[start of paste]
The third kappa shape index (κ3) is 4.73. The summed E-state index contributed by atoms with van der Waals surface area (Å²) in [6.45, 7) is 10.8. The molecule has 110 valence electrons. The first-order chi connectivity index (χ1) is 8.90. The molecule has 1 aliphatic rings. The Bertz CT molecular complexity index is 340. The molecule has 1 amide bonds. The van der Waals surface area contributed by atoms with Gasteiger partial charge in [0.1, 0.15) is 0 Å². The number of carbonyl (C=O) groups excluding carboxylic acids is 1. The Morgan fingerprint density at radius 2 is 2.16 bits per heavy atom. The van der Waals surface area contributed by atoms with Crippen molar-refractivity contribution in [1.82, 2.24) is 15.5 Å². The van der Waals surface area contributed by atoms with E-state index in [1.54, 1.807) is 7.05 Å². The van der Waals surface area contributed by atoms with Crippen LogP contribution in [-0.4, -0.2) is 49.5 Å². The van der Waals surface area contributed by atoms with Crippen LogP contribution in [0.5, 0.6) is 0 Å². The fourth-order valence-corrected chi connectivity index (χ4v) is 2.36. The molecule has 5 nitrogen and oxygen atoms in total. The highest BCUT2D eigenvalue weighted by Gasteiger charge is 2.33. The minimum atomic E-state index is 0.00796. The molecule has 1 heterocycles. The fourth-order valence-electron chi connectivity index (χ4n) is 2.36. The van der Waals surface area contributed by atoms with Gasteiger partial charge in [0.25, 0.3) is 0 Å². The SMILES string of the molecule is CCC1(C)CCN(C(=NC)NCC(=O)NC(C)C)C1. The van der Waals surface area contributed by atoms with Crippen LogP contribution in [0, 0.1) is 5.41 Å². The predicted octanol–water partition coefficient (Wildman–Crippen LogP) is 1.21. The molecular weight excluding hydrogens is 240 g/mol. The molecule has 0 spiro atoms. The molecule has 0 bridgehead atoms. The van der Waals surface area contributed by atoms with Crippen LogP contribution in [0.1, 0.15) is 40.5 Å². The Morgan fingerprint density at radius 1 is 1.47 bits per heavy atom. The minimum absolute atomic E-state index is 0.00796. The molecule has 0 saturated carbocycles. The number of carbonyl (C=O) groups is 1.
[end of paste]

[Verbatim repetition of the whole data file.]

The third kappa shape index (κ3) is 4.73. The summed E-state index contributed by atoms with van der Waals surface area (Å²) in [6.45, 7) is 10.8. The molecule has 110 valence electrons. The first-order chi connectivity index (χ1) is 8.90. The molecule has 1 aliphatic rings. The Bertz CT molecular complexity index is 340. The molecule has 1 amide bonds. The van der Waals surface area contributed by atoms with Gasteiger partial charge in [0.1, 0.15) is 0 Å². The number of carbonyl (C=O) groups excluding carboxylic acids is 1. The Morgan fingerprint density at radius 2 is 2.16 bits per heavy atom. The van der Waals surface area contributed by atoms with Crippen molar-refractivity contribution in [1.82, 2.24) is 15.5 Å². The van der Waals surface area contributed by atoms with E-state index in [1.54, 1.807) is 7.05 Å². The van der Waals surface area contributed by atoms with Crippen LogP contribution in [-0.4, -0.2) is 49.5 Å². The van der Waals surface area contributed by atoms with Crippen LogP contribution in [0.5, 0.6) is 0 Å². The fourth-order valence-corrected chi connectivity index (χ4v) is 2.36. The molecule has 5 nitrogen and oxygen atoms in total. The highest BCUT2D eigenvalue weighted by Gasteiger charge is 2.33. The minimum atomic E-state index is 0.00796. The molecule has 1 heterocycles. The fourth-order valence-electron chi connectivity index (χ4n) is 2.36. The van der Waals surface area contributed by atoms with Gasteiger partial charge in [0.25, 0.3) is 0 Å². The SMILES string of the molecule is CCC1(C)CCN(C(=NC)NCC(=O)NC(C)C)C1. The van der Waals surface area contributed by atoms with Crippen LogP contribution in [0, 0.1) is 5.41 Å². The predicted octanol–water partition coefficient (Wildman–Crippen LogP) is 1.21. The molecular weight excluding hydrogens is 240 g/mol. The molecule has 0 spiro atoms. The molecule has 0 bridgehead atoms. The van der Waals surface area contributed by atoms with Crippen LogP contribution in [0.1, 0.15) is 40.5 Å². The Morgan fingerprint density at radius 1 is 1.47 bits per heavy atom. The minimum absolute atomic E-state index is 0.00796. The molecule has 0 saturated carbocycles. The number of carbonyl (C=O) groups is 1.